Advertising on its way to Facebook Messenger -
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Advertising on its way to Facebook Messenger

If you enjoy being able to use Facebook Messenger without seeing endless advertisements, then prepare to be disappointed. It appears that those days are numbered, since the social networking giant has announced its plans to make the service ad-supported. Though the move will likely prove unpopular with regular users, it marks an interesting turn in the platform’s development and presents new marketing opportunities to businesses. Here’s what you need to know about the change.

As well as Facebook Messenger, which the company has definitively announced will feature advertisements, it looks likely that WhatsApp will also become ad-supported. Facebook acquired WhatsApp in February 2014 for $22 billion, despite the company only generating 2013 revenues of $10.2 million and overall making a net annual loss of $138.1 million. At the time, Mark Zuckerberg indicated that the company would not seek to monetize either service until they had reached a billion users, while WhatsApp founder and CEO said that the plan remained for the app to focus for several years on growth rather than monetization.

The latest announcements appear to signal a change in those tactics. While there has so far been no concrete decision on the form that advertising in either app would take, the intention appears to be for Facebook Messenger to test the water, with WhatsApp following its lead once a successful formula has been found. Executives have suggested that they wish to explore alternatives to conventional banner ads. They have also reinforced the message that the two apps, which seek to serve different purposes and audiences, will remain independent of one another.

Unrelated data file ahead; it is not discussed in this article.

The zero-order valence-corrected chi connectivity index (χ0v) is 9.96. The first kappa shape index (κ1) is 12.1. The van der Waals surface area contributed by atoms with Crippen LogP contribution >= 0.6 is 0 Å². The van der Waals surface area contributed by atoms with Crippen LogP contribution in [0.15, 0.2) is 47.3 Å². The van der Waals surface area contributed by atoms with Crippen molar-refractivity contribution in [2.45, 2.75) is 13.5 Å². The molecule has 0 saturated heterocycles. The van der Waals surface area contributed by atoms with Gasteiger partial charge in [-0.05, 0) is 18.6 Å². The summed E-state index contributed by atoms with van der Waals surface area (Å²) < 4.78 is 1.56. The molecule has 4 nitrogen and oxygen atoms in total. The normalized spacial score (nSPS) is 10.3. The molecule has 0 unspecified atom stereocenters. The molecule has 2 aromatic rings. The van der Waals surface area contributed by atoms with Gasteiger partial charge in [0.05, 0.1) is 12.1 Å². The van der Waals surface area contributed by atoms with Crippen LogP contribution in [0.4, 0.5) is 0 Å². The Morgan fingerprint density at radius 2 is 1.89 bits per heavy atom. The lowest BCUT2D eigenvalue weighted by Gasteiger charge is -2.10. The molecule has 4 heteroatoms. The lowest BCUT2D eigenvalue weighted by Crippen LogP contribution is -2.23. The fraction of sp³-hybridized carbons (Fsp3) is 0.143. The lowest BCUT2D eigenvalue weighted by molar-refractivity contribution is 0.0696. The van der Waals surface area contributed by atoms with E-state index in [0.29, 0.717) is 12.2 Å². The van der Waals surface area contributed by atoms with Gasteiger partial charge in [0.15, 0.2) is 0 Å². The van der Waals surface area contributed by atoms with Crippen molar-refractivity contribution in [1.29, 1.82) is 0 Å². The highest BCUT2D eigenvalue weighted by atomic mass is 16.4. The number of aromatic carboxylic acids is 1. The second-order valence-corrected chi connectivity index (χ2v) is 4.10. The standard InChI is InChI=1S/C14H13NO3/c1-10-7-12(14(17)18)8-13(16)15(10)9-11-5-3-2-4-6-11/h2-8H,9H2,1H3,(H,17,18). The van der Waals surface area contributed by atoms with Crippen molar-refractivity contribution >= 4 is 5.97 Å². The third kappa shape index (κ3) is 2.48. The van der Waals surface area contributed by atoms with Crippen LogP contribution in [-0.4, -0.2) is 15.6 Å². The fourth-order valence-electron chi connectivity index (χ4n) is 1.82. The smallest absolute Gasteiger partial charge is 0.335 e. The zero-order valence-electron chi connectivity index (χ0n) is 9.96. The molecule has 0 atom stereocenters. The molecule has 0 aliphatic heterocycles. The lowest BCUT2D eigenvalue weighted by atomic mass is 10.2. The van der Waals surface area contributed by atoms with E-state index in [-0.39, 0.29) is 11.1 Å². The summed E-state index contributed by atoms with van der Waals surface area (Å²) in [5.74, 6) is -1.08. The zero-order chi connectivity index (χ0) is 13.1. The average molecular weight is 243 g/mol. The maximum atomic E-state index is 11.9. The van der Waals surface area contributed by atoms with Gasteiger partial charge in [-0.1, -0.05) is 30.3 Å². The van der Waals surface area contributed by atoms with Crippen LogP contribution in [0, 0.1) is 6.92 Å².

The sheer number of users now communicating on the WhatsApp and Facebook Messenger platforms each month is testament to the value that Facebook could drive from placing advertisements on the services. Unlike its main site, which serves advertisements, the Facebook Messenger app currently makes no profit. Until now, WhatsApp’s only revenue stream has been the nominal $0.99 annual subscription fee it collects from users after a year’s free trial – and the service remains completely free in developing countries outside of Europe and North America. But for businesses, too, the potential of advertising on Facebook Messenger and WhatsApp provides exciting new marketing opportunities and the chance to interact more closely with both potential and existing customers.

Learn more about using Facebook and other networks – both for advertising and wider social media marketing – to grow your business; give us a call today.

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